In 1992 the AP English Language and Composition exam had a passage from Nancy Mairs for students to analyze from her piece “On Being a Cripple.”  While the whole excerpt is fantastic to use, I tend to only give the first paragraph with the students on the first day.  I like them to see how an in-depth study can be accomplished with only a few sentences and I think it is rich with material to discuss.  The excerpt opens with:

I am a cripple.  I choose this word to name me.  I choose from among several possibilities, the most common of which are “handicapped” and “disabled.”  I made the choice a number of years ago, without thinking, unaware of my motives for doing so.  Even now, I’m not sure what those motives are, but I recognize that they are complex and not entirely flattering.  People – crippled or not – wince at the word “cripple,” as they do not at “handicapped” or disabled.”  Perhaps I want them to wince.  I want them to see me as a tough customer, one to whom the fates/gods/viruses have not been kind, but who can face the brutal truth of her existence squarely.  As a cripple, I swagger.

I read the passage to the students twice so they can hear the way the punctuation functions in this paragraph.  Then I ask them what stands out to them.  Knowing today’s teenagers, a lot of them want to talk about why she uses the word “swagger,” which is a fine jumping off point.  We discuss what “swagger” means to them and how it is a sign of confidence.  However, I point out to the students that “swagger” is only used once in the paragraph and not until the end. This gets students thinking about the placement of words and what comes before.  We begin tracing how Mairs feels about herself from the beginning of the paragraph until the end.  This leads to a discussion about her purpose.  We examine her repetition and I ask questions like “why does she keep repeating the word ‘cripple’”?  This also causes us to examine how the word affects the readers.  We examine her use of syntax and why it is so significant for her to use such brief sentences to open and close the paragraph.  We study her use of verbs.  “Choose.”  “Want.”  “Am.”  They all convey an impression of Mairs that helps to explain her purpose in writing the piece.  Often times, we end up debating if Mairs’ does these things to obtain power over her condition or power over others who try to label her.  Regardless, many students come to the conclusion that Mairs is trying to define herself so others can’t have power over her.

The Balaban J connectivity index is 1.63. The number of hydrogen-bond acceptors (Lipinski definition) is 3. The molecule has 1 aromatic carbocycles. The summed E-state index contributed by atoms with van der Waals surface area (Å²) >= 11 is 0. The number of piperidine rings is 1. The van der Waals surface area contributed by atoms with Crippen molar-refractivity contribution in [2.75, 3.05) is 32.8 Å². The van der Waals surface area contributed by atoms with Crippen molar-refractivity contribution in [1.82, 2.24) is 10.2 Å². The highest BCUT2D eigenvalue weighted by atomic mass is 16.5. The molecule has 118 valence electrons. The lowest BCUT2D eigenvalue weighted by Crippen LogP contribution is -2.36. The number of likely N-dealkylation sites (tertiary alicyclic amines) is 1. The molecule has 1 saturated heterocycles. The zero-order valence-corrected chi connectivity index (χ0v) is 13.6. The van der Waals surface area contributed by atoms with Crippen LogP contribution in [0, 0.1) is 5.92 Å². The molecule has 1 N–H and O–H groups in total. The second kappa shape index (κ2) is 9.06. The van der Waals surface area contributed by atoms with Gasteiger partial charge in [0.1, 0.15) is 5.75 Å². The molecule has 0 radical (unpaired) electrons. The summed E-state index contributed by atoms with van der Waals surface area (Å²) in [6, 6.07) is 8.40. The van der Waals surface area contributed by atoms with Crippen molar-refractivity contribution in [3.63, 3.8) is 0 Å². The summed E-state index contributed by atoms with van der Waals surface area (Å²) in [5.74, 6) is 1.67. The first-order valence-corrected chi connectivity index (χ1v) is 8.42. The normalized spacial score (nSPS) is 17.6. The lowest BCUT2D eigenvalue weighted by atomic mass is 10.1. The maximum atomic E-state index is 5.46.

It is at this point that I ask students to think about how they would define themselves.  We return to the fact that Mairs made a very deliberate and conscious choice to define herself and her personality, not just her disability.  She took into account how others perceived the word and the various denotations and connotations of it.  This is the basis of their first assignment.  That night they need to determine one word that they choose to define themselves.  We then go around the room and the students introduce themselves to the class by providing their selected word, the definition of it, and then a brief description of how it captures them.